Creative Ways to Spice Up Your Meetings

When you conduct business meetings exactly the way they have always been done, the result is comfortable and many times forgettable. Energize your meetings by confounding expectations with the following tactics, exercises, and suggestions.

In advance of a meeting, frame a problem or issue to address. Ask each person to bring, at least, one new idea or suggestion about the problem as their ticket of admission to the meeting. Have the people write their ideas on index cards and collect them at the door. No one gets in without a ticket. Start the meeting by reading everyone’s contribution.

Stagecraft counts for a lot in today’s fast-paced, visual world. Think of your meeting as a theatrical production – with sets (colorfully decorated classrooms), props (well-designed materials), and plot lines (theme) with the manager as the director. As the director, the manager manipulates the participant’s perceptions. The director prods, provokes, challenges, inspires and challenges the people who feel stuck and stymied. For example, in a workshop for sales supervisors, the sales manager wore a football jersey and carried a football. When he asked a question, the manager would throw the ball to the person that he wanted to respond. When the manager wanted to change the topic, he would blow a whistle and make a change. The walls were decorated with goal posts displaying quotes from successful football coaches. At the end of the meeting, participants received a miniature football as a reminder that they now had to carry the ball into the field.

Just like in the movies, in meetings, music can help set the tone and heighten the experience for participants. For example, play soft classical music when the group is brainstorming or light jazz during coffee breaks. The sound track doesn’t have to be music. You may want to use the sound of roaring crowds to cheer people on, laugh tracks to loosen people up when they get uptight, jungle noises when someone becomes too negative, bells and gongs when a consensus opinion is reached, bombs blowing up when ideas are discarded, and so on. The possibilities are endless.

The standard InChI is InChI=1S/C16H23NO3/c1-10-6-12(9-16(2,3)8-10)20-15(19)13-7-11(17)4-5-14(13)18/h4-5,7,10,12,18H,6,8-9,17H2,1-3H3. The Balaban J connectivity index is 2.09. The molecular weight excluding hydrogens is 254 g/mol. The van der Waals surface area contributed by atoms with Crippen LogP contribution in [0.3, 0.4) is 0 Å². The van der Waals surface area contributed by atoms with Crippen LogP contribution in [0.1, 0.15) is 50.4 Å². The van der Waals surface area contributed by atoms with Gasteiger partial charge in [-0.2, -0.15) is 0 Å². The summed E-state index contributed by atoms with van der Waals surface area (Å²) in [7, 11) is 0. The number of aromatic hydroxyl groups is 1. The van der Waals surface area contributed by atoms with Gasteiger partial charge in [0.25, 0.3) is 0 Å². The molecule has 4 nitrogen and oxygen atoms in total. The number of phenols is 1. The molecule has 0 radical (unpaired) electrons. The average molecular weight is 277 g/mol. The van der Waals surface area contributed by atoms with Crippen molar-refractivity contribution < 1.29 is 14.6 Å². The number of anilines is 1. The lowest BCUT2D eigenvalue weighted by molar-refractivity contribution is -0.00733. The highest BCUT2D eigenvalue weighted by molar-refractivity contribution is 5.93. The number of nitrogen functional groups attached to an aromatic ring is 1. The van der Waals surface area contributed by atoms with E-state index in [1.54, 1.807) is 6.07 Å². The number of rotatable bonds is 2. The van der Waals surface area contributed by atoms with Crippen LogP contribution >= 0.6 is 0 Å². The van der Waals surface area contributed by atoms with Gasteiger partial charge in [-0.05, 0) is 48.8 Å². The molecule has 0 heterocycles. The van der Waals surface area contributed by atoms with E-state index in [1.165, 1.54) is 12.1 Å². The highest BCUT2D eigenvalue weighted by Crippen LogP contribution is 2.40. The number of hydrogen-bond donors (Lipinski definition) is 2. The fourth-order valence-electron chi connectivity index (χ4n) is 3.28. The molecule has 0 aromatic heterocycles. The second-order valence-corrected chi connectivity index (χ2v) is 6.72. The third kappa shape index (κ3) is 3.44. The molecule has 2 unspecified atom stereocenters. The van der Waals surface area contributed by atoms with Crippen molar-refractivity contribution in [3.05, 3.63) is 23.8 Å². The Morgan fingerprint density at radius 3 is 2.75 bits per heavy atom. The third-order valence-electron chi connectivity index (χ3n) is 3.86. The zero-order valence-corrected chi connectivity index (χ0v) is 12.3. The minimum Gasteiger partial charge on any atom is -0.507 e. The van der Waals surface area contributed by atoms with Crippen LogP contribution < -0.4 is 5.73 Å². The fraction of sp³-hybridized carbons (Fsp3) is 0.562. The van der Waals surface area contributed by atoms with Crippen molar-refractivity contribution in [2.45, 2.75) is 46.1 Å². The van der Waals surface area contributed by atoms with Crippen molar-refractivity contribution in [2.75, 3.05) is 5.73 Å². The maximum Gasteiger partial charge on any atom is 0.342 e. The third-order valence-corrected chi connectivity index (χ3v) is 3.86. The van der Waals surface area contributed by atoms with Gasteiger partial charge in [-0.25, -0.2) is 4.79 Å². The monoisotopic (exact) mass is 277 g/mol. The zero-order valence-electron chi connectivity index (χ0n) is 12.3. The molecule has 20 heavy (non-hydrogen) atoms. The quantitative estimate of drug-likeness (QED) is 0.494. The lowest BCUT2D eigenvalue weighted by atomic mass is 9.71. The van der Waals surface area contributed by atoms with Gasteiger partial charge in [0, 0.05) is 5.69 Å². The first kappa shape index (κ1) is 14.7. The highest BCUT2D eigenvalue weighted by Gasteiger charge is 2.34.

Sometimes, it takes a five-alarm wake-up call to jolt people out of their complacency. At the beginning of the meeting, ask the participants to imagine that they are “fired.” Now ask them to reapply for their own jobs. This will shock and force them to rethink about their knowledge and competencies and, most importantly, what they need to do to improve. Or, print an imaginary newspaper of the future that announces your company’s bankruptcy. Then ask the participants to imagine why the company had gone bankrupt. It’s the element of shock that makes us wake up to see, hear, and experience our world anew.

Ask each person to write a current job-related problem or concern on a blank sheet of paper. Examples: “How can I get better cooperation from our warehouse employees in fulfilling orders on time?” “How can we overcome the low price and discount program of our competition?” After allowing a few minutes to write out the problems, ask each person to pass his or her problem to the right. That person reads the problem just received and jots down their responses. They are given 60 seconds to respond to the individual sheet. Keep the process going until each person gets his or her sheet back. Then share and discuss the ideas.

Children do most of their important learning while playing with toys. It’s no wonder that toys have a liberating effect in meetings. They are not only fun, and a disarming way to break the ice, but they are also a deceptively powerful way to break down the barriers of conditioned thinking and responses. Bring a box of toys to the meeting. Just having toys in the room will change the feeling in the room and invite people to be more open and playful. Have the participants choose a toy and give them time to explore it. Then ask them to compare the problem or issue under discussion with the toy.

For instance, a group of employees were brainstorming for ways to improve customer service. Each participant chose a toy from a pile of toys – a pail full of Legos, a yo-yo, a toy dog, and so forth – to find the toy that represented their customer service best. The typically serious, driven employees erupted in laughter as they took turns standing in front of the group comparing the problem to a lump of play dough. The playfulness of the exercise, however, allowed them to be more bold, truthful, and perceptive about themselves and the problem than they probably would have been with a more traditional approach.